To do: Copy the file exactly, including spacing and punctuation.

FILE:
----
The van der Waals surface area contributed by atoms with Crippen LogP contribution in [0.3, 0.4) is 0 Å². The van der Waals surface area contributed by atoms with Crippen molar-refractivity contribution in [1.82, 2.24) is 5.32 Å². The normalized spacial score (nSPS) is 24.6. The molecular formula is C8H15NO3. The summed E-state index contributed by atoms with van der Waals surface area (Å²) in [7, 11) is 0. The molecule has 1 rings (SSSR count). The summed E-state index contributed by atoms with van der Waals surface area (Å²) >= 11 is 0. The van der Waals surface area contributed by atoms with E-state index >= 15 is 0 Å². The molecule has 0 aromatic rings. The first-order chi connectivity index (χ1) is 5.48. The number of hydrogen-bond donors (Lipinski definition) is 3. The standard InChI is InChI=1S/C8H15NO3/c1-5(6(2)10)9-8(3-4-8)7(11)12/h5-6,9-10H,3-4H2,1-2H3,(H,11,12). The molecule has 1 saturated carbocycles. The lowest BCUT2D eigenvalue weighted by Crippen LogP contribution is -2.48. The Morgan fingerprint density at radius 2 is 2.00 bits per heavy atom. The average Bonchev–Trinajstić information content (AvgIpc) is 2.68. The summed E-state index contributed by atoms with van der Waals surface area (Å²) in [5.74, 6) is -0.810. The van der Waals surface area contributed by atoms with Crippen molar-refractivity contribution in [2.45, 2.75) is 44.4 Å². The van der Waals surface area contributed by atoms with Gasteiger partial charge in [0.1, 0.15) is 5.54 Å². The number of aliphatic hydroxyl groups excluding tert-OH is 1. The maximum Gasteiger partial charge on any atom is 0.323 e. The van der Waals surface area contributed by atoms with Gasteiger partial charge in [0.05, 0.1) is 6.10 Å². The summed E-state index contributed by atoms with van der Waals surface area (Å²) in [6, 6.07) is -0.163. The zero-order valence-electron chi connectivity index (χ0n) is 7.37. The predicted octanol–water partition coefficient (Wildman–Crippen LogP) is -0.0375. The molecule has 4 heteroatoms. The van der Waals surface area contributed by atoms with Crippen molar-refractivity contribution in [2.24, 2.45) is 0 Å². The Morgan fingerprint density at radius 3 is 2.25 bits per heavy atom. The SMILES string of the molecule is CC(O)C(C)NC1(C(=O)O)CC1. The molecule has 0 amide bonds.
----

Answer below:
The van der Waals surface area contributed by atoms with Crippen LogP contribution in [0.3, 0.4) is 0 Å². The van der Waals surface area contributed by atoms with Crippen molar-refractivity contribution in [1.82, 2.24) is 5.32 Å². The normalized spacial score (nSPS) is 24.6. The molecular formula is C8H15NO3. The summed E-state index contributed by atoms with van der Waals surface area (Å²) in [7, 11) is 0. The molecule has 1 rings (SSSR count). The summed E-state index contributed by atoms with van der Waals surface area (Å²) >= 11 is 0. The van der Waals surface area contributed by atoms with E-state index >= 15 is 0 Å². The molecule has 0 aromatic rings. The first-order chi connectivity index (χ1) is 5.48. The number of hydrogen-bond donors (Lipinski definition) is 3. The standard InChI is InChI=1S/C8H15NO3/c1-5(6(2)10)9-8(3-4-8)7(11)12/h5-6,9-10H,3-4H2,1-2H3,(H,11,12). The molecule has 1 saturated carbocycles. The lowest BCUT2D eigenvalue weighted by Crippen LogP contribution is -2.48. The Morgan fingerprint density at radius 2 is 2.00 bits per heavy atom. The average Bonchev–Trinajstić information content (AvgIpc) is 2.68. The summed E-state index contributed by atoms with van der Waals surface area (Å²) in [5.74, 6) is -0.810. The van der Waals surface area contributed by atoms with Crippen molar-refractivity contribution in [2.45, 2.75) is 44.4 Å². The van der Waals surface area contributed by atoms with Gasteiger partial charge in [0.1, 0.15) is 5.54 Å². The number of aliphatic hydroxyl groups excluding tert-OH is 1. The maximum Gasteiger partial charge on any atom is 0.323 e. The van der Waals surface area contributed by atoms with Gasteiger partial charge in [0.05, 0.1) is 6.10 Å². The summed E-state index contributed by atoms with van der Waals surface area (Å²) in [6, 6.07) is -0.163. The zero-order valence-electron chi connectivity index (χ0n) is 7.37. The predicted octanol–water partition coefficient (Wildman–Crippen LogP) is -0.0375. The molecule has 4 heteroatoms. The van der Waals surface area contributed by atoms with Crippen molar-refractivity contribution in [2.24, 2.45) is 0 Å². The Morgan fingerprint density at radius 3 is 2.25 bits per heavy atom. The SMILES string of the molecule is CC(O)C(C)NC1(C(=O)O)CC1. The molecule has 0 amide bonds.